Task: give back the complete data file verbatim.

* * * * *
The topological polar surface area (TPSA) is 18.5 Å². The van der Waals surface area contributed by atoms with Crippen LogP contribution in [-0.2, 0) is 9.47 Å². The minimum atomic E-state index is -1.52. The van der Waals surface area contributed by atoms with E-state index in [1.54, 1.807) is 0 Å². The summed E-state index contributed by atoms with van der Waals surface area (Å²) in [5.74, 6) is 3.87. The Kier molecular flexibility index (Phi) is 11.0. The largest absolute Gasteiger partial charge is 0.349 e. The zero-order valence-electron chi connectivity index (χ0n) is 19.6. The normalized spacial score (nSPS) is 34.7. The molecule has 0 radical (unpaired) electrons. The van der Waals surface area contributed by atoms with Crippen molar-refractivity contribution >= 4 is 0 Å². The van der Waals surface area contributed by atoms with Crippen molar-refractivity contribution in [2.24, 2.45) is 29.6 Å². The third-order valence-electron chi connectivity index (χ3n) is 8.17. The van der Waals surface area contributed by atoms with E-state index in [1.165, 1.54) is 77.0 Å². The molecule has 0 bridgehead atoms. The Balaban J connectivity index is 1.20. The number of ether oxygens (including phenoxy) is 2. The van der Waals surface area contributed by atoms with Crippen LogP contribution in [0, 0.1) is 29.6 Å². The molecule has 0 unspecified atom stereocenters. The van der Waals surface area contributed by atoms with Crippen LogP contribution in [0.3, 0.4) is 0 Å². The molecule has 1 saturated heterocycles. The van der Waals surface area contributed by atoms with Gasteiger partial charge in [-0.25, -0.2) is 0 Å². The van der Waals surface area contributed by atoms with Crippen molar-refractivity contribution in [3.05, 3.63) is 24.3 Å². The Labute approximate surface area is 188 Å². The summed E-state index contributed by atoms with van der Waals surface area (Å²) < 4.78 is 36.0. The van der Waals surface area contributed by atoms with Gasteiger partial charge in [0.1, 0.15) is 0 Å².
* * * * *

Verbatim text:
The topological polar surface area (TPSA) is 18.5 Å². The van der Waals surface area contributed by atoms with Crippen LogP contribution in [-0.2, 0) is 9.47 Å². The minimum atomic E-state index is -1.52. The van der Waals surface area contributed by atoms with E-state index in [1.54, 1.807) is 0 Å². The summed E-state index contributed by atoms with van der Waals surface area (Å²) in [5.74, 6) is 3.87. The Kier molecular flexibility index (Phi) is 11.0. The largest absolute Gasteiger partial charge is 0.349 e. The zero-order valence-electron chi connectivity index (χ0n) is 19.6. The normalized spacial score (nSPS) is 34.7. The molecule has 0 radical (unpaired) electrons. The van der Waals surface area contributed by atoms with Crippen molar-refractivity contribution >= 4 is 0 Å². The van der Waals surface area contributed by atoms with Crippen molar-refractivity contribution in [2.24, 2.45) is 29.6 Å². The third-order valence-electron chi connectivity index (χ3n) is 8.17. The van der Waals surface area contributed by atoms with E-state index in [1.165, 1.54) is 77.0 Å². The molecule has 0 bridgehead atoms. The Balaban J connectivity index is 1.20. The number of ether oxygens (including phenoxy) is 2. The van der Waals surface area contributed by atoms with Crippen LogP contribution in [0, 0.1) is 29.6 Å². The molecule has 0 unspecified atom stereocenters. The van der Waals surface area contributed by atoms with Crippen LogP contribution in [0.3, 0.4) is 0 Å². The molecule has 1 saturated heterocycles. The van der Waals surface area contributed by atoms with Gasteiger partial charge in [-0.25, -0.2) is 0 Å². The van der Waals surface area contributed by atoms with Crippen molar-refractivity contribution in [3.05, 3.63) is 24.3 Å². The Labute approximate surface area is 188 Å². The summed E-state index contributed by atoms with van der Waals surface area (Å²) < 4.78 is 36.0. The van der Waals surface area contributed by atoms with Gasteiger partial charge in [0.1, 0.15) is 0 Å².